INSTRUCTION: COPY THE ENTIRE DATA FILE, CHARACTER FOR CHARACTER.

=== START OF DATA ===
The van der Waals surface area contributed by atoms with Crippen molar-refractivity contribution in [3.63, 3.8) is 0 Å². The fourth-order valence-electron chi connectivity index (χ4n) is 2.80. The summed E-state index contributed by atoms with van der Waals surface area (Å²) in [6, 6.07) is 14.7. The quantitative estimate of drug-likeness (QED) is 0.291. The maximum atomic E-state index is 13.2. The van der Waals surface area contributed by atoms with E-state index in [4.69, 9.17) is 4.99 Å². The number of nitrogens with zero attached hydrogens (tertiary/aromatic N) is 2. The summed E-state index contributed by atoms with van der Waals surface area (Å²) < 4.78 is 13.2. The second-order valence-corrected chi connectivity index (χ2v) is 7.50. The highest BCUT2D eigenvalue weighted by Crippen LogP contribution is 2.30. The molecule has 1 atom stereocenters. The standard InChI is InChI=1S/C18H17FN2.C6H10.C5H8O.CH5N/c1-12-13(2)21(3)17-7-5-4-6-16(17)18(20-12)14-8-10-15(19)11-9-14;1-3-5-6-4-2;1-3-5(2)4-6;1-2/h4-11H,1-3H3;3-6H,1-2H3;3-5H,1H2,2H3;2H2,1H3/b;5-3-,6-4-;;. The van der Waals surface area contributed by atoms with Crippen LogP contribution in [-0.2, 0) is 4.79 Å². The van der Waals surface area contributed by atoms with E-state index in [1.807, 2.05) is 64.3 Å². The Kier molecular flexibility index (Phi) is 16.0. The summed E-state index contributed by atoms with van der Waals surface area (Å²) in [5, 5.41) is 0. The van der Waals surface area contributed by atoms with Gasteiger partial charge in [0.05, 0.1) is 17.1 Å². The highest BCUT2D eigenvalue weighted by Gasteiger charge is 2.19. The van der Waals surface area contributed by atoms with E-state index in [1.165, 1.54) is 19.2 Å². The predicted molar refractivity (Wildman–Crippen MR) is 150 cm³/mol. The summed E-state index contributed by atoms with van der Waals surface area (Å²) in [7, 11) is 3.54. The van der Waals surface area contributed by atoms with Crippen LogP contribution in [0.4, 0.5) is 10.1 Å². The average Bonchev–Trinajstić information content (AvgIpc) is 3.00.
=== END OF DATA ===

The van der Waals surface area contributed by atoms with Crippen molar-refractivity contribution in [3.63, 3.8) is 0 Å². The fourth-order valence-electron chi connectivity index (χ4n) is 2.80. The summed E-state index contributed by atoms with van der Waals surface area (Å²) in [6, 6.07) is 14.7. The quantitative estimate of drug-likeness (QED) is 0.291. The maximum atomic E-state index is 13.2. The van der Waals surface area contributed by atoms with E-state index in [4.69, 9.17) is 4.99 Å². The number of nitrogens with zero attached hydrogens (tertiary/aromatic N) is 2. The summed E-state index contributed by atoms with van der Waals surface area (Å²) < 4.78 is 13.2. The second-order valence-corrected chi connectivity index (χ2v) is 7.50. The highest BCUT2D eigenvalue weighted by Crippen LogP contribution is 2.30. The molecule has 1 atom stereocenters. The standard InChI is InChI=1S/C18H17FN2.C6H10.C5H8O.CH5N/c1-12-13(2)21(3)17-7-5-4-6-16(17)18(20-12)14-8-10-15(19)11-9-14;1-3-5-6-4-2;1-3-5(2)4-6;1-2/h4-11H,1-3H3;3-6H,1-2H3;3-5H,1H2,2H3;2H2,1H3/b;5-3-,6-4-;;. The van der Waals surface area contributed by atoms with Crippen LogP contribution in [-0.2, 0) is 4.79 Å². The van der Waals surface area contributed by atoms with E-state index in [1.807, 2.05) is 64.3 Å². The Kier molecular flexibility index (Phi) is 16.0. The summed E-state index contributed by atoms with van der Waals surface area (Å²) in [5, 5.41) is 0. The van der Waals surface area contributed by atoms with Gasteiger partial charge in [0.05, 0.1) is 17.1 Å². The highest BCUT2D eigenvalue weighted by Gasteiger charge is 2.19. The van der Waals surface area contributed by atoms with E-state index in [1.165, 1.54) is 19.2 Å². The predicted molar refractivity (Wildman–Crippen MR) is 150 cm³/mol. The summed E-state index contributed by atoms with van der Waals surface area (Å²) in [7, 11) is 3.54. The van der Waals surface area contributed by atoms with Crippen LogP contribution in [0.4, 0.5) is 10.1 Å². The average Bonchev–Trinajstić information content (AvgIpc) is 3.00.